The All-American Junk Drawer Treasure Trove
By Sam Johnson
"Mary, where'd you put the garden seeds I just bought?"
"Check the junk drawer."
"Sam, where's the grocery checkbook?"
"In the junk drawer."
"Mary, where's schedule of events for the Devils Run activities
this weekend? I just clipped out of the newspaper last night.
"Maggie was trying to eat it, so I
stuck it in the junk drawer." (Maggie is our 11-year old Scottie Terrier).
"By the way, where is Maggie?"
The junk drawer: It's the basic universal storage unit
found in all American homes, used to store a variety household necessities (and
a hodgepodge of odds and ends) that fall into one of three categories:
(1) Essential items to the daily
domestic operations of the household, such as the telephone book, garage door
openers, loose change, paperclips and rubber bands, spare sets of car and house
keys, fast food and grocery store coupons.
(2) Important tools used only occasionally
(but necessary to have near at hand and ready for use when needed) such as Phillips
head and flat head screwdrivers, fingernail clippers, car fuse puller,
miniature screwdriver for repairing eyeglasses, super glue, masking tape and
electrical tape, tack hammer, and an assortment of small nails, screws, AA and
(3) Things that are never used
but will come in handy some day,
such as a collection of broken shoelaces, clothing and furniture buttons, lost
game pieces, and several hundred twist-ties.
The junk drawer has been a fixture of Johnson
households for as long as I can remember, and holds a special place in my heart
today, due I suppose to the fact that one of my chores as a child was to periodically
clean it out.
It never failed that every few weeks, so much stuff
had been stuffed into the junk drawer that it began to spill out behind and jam
up all the other drawers. That's when my job began.
On the garage floor I had to empty the contents of that
huge kitchen drawer we used for our "junk drawer" and sort everything
Batteries were sorted by size (C, D, AA, AAA, 9 volt,
12 volt) and placed in separate coffee cans. We never checked to see if they
were still good (unless you count the 9 volters that "tickled our
tongues" when we tested them), because Dad would never let us throw any of
them away unless they leaked acid.
were kept, "just in case."
Pens were sorted out according to those that worked
and those that didn't. (Once I sorted them according to ink color). Keys were
collected and tested in all the locks around the house to see what fit where,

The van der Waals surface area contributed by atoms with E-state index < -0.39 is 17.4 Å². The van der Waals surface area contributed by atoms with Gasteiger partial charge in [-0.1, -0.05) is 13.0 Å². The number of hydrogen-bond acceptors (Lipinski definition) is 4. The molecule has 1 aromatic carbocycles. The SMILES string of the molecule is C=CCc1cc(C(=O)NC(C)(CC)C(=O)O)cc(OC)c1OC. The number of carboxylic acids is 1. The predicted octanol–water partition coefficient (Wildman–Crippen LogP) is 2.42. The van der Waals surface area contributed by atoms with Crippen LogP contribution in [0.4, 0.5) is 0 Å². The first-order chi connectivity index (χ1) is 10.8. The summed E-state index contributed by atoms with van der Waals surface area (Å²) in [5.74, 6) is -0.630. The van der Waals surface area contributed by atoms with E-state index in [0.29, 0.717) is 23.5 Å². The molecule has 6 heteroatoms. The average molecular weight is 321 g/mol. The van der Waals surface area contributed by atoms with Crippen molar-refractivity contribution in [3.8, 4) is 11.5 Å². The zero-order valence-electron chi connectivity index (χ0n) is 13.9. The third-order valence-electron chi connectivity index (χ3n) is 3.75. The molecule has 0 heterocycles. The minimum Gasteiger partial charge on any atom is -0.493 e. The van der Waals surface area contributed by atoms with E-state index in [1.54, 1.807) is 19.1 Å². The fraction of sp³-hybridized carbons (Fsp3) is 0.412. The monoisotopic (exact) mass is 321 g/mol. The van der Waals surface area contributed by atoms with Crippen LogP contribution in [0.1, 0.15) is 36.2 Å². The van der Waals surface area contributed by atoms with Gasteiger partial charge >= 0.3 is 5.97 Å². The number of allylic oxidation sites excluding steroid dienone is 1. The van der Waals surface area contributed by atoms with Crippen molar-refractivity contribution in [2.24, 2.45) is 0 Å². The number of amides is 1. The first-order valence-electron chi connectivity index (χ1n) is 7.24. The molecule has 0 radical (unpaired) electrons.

and then labeled accordingly. Coupons and proof-of-purchase stamps were sorted
by amount or by product. Pencils, rubber bands, staples, paperclips, nails,
screws, everything was taken out, sorted, and put in its proper place in the
den or garage or somewhere else until all the junk was gone and the kitchen
drawer was clean again and could hold the telephone book, a notepad and a
couple pens and pencils.
All the "leftover stuff" was bagged up and
stuck out in the garage somewhere -- a single "ear bud" from an old
transistor radio, buttons and dials from unknown appliances, missing game and
puzzle pieces, cork furniture coasters with teeth marks and bite-size chunks
missing, chewed up tooth brushes, and all sorts of doodads, clips and fasteners
whose function I could not fathom.
To be honest, it was a monumental task that I resented
at first but later loved to do, after I discovered a couple things:
(1). Cleaning the junk drawer could be an exciting
In the process of sorting through all the junk,
I came across all sorts of gadgets I had never seen or heard of before. I
learned about Allen wrenches and hex keys, drapery hooks and bobbins, molly
screws and set screws, coaxial cable connectors and alligator clips, cotter
pins and buss fuses, double-sided carpet tape and duct tape ("duck
tape?"), and sundry other things.
But more importantly, I discovered that --
(2) Junk drawers could be treasure troves.
Loose change, an arrow head, smooth and odd shaped stones,
strange commemorative coins, bus tokens, wooden nickels good for a free cup of
coffee, stamps from far away places, Japanese coins with holes in the middle,
key chains that glowed in the dark, S & H green stamps (I had filled
several books by the end of the year, good enough for a Kodak box camera),
official looking fountain pens with ink levers on the side, and mechanical lead
Eventually, the job of cleaning out the Johnson junk
drawer was passed on to my younger brothers and sisters one by one, though I
don't know if they ever found the same pleasure in the task as I did.
There was something magical about the family junk
drawer, the way it filled up so quickly and the variety of things it contained.
I still enjoy rummaging through it when I'm at home visiting Mom, though its
contents have dwindled substantially from "back in the day." Yet, I
still manage to uncover an interesting item or two.
Meanwhile, in our home the "junk drawer tradition"
"Mary, where are the new fishing lures I just bought?"
"Check the junk drawer, honey. . . ."
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